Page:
what i'm reading: the maze runner, a youth novel

There's a subgenre of youth books in which young people are cast into an alien and dangerous world, where they must struggle to understand their purpose, struggle to survive. If you remember your own adolescence, the metaphor should be obvious.

These books are often characterized as nihilistic or depressing, but I find that's generally the thoughts of people who haven't read the book. While a survival book may be frightening and sometimes violent, it usually offers positive messages about what it takes to survive. Young heroes find inner reserves of strength and courage, and learn how to cope with harsh realities. There is usually a series of tests - tests of moral courage, tests of confidence - and there is often loss, and there is often the discovery of joy in unexpected places. The world may be alien, but the themes are real-life.

In many youth survival books, one element is key to survival: cooperation. A familiar message is that humans must work together in order to thrive. The Maze Runner, by James Dashner, is one such book. There are now four books in The Maze Runner series; I recently read the first. (A movie will be out in 2014.)

When the book opens and we meet main character Thomas, he is completely disoriented, frightened, and confused. He is trapped in a box, which seems to be lifting up, as if in an old mine shaft. He has no memory of how he came to be in this box. In fact, he has almost no memory at all. He knows his first name. And that's it. As Thomas discovers his new life, so does the reader.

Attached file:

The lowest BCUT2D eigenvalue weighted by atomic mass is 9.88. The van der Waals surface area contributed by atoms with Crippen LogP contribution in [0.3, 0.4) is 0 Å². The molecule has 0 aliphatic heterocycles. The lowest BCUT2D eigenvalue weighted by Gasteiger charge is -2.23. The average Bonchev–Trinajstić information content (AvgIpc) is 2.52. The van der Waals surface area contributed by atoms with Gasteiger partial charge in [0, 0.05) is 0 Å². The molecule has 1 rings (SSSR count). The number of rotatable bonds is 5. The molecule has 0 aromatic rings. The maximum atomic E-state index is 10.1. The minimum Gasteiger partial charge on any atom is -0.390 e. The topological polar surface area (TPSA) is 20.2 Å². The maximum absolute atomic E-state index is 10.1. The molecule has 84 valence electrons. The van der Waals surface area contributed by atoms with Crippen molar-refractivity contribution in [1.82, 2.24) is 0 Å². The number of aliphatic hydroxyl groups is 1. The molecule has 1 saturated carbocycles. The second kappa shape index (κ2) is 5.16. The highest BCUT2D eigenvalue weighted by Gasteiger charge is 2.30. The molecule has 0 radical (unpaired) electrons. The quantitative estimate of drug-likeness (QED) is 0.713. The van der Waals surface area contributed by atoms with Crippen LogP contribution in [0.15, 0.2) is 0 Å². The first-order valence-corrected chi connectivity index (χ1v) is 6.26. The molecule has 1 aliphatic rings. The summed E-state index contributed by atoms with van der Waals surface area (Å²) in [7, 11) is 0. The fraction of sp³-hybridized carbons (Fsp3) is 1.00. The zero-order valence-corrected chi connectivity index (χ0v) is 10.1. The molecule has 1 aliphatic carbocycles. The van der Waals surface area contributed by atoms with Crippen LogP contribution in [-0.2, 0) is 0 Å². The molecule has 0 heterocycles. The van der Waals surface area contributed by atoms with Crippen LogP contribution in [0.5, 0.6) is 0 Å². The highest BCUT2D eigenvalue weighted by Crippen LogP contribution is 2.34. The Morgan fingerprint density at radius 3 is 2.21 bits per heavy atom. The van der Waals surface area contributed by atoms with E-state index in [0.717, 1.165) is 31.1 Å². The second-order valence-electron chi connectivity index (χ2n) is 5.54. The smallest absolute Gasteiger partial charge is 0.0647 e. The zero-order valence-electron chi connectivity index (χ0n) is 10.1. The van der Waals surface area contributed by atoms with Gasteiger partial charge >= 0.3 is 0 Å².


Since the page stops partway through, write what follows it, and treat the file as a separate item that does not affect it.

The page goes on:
Thomas finds himself in a closed world inhabited only by teenage boys. Like Thomas, none of them know how they got here or why.
All they know is that every morning the stone doors to the maze that surrounds them have opened. Every night they’ve closed tight. And every 30 days a new boy has been delivered in the lift. Thomas was expected. But the next day, a girl is sent up—the first girl to ever arrive in the Glade. And more surprising yet is the message she delivers. Thomas might be more important than he could ever guess. If only he could unlock the dark secrets buried within his mind.
Dashner's writing is precise and meticulous. The reader not only gets a vivid picture of The Glade and of the terrifying dangers of The Maze, but is fully aware of what Thomas is thinking - and what he's feeling. I find that many youth books intended to appeal to boys are lacking in emotional content, as if publishers imagine that boys don't need the same validation and understanding that girls do. Thomas experiences a whirlwind of emotions, and the reader is right there with him.

This is an exciting book, packed with both external and internal adventure. However, I would recommend this book to serious readers, people willing to read complex descriptions and to wait for scenarios to unfold. Readers who prefer a book that reads like a movie may be disappointed.

Coming up: how I discovered The Maze Runner and how that discovery gave me an idea for our library.

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